Eye Opener: Big Victories for Federal Employees
Happy Thursday! Federal employees, their unions and sympathetic lawmakers won their long-sought repeal of the National Security Personnel System on Wednesday, much to the surprise of some who thought it might have at least one more year to go.
The repeal came as part of a compromise House and Senate members announced in their negotiations over the Defense Department authorization bill, yours truly writes in Thursday's Post. The Pentagon maintains more performance management and hiring flexibility than other federal agencies. Congress approved the system for Pentagon employees in 2003.
“By this action, the conferees have declared NSPS to be a failure. As long as NSPS was in place there was a danger that such flawed practices could be adopted throughout government," said Colleen M. Kelley, president of the National Treasury Employees Union.
Kelley's union does not represent workers directly impacted by NSPS, but does represent workers impacted by other big changes: Members of the Civil Service Retirement System will be able to work part-time toward the end of their career without jeopardizing their pensions. Members of the Federal Employees Retirement System, workers will have sick leave credited to them when they retire. Agencies will also be able to hire back federal retirees under certain conditions and these workers will be able to receive a new salary while keeping their pension.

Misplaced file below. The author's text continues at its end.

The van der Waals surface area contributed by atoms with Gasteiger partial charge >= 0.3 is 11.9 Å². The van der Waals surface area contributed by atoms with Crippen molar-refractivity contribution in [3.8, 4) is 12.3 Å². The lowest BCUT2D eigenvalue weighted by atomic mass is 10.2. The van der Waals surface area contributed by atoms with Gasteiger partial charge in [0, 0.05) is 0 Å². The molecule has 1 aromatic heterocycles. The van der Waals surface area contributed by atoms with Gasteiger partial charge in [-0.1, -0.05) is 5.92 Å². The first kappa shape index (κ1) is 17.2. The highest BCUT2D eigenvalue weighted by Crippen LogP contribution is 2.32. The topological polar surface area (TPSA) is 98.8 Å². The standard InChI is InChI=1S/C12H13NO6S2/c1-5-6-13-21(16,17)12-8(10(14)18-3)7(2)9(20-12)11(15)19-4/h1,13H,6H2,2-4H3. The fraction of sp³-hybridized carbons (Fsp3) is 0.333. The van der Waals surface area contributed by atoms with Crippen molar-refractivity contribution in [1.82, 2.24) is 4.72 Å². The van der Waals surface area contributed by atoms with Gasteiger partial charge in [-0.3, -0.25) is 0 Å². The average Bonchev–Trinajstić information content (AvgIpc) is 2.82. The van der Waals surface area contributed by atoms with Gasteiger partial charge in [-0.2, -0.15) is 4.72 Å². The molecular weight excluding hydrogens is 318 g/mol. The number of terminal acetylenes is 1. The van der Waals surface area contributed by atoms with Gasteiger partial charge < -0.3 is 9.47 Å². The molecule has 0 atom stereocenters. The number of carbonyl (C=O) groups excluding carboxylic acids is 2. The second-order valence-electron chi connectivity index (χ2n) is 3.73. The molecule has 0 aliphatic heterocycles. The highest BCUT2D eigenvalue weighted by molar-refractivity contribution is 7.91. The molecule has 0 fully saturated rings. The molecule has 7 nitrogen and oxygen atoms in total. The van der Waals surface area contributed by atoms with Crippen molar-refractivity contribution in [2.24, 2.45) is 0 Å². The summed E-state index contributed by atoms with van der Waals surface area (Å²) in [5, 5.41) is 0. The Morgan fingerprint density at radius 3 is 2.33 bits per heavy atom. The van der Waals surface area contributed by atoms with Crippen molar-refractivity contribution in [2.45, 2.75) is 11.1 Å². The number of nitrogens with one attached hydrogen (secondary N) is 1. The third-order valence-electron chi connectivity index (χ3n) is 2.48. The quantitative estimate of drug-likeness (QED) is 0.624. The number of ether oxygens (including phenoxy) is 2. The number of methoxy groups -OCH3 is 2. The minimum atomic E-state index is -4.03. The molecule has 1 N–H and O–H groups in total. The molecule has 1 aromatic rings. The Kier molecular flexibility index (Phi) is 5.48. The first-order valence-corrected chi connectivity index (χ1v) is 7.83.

"These provisions would ensure justice for hundreds of thousands of public servants," said Sen. Joseph I. Lieberman (I-Conn.), whose Homeland Security and Governmental Affairs Committee handles federal employee issues.
"This was a very good day for the federal workforce," said Randy Erwin, legislative director for the National Federation of Federal Employees. His union was most pleased with the changes for federal retirees.
Though members of the House and Senate both want an end to NSPS, members of the House seemed most committed to its repeal in conference negotiations, according to Congressional sources.
The unions credited Sens. Carl Levin (D-Mich.), John McCain (R-Ariz.) and Rep. Ike Skelton (D-Mo.), who led the negotiations and also called out Sen. Daniel Akaka (D-Hawaii) and Reps. Steny Hoyer (D-Md.), Chris Van Hollen (D-Md.) and Edolphus Towns (D-N.Y.). Stephen F. Lynch (D-Mass.) earned special praise for not only agreeing to the repeal but also convincing skeptical colleagues.
"It was Steve [Lynch] in the conference who really pushed that these be included," said Rep. James Moran (D-Va.), referring to the changes to FERS. "I really owe him and federal employees do too." The Northern Virginia lawmaker has long fought for changes to FERS, but had no role in the conference negotiations.
"I really can't say enough about Sketlon, Levin and McCain," said AFGE President John Gage. "They really courageously stood up this time and repealed a terrible idea."
"I will be grateful when all those federal employees who have been putting off retirement in anticipation of this legislation passing can finally start planning for their lives beyond working for the federal government," said NFFE National President William R. Dougan.
If the Defense authorization bill passes as expected, the Pentagon must halt NSPS by the start of 2012. As for what happens then, stay tuned.
Leave your thoughts in the comments section below.
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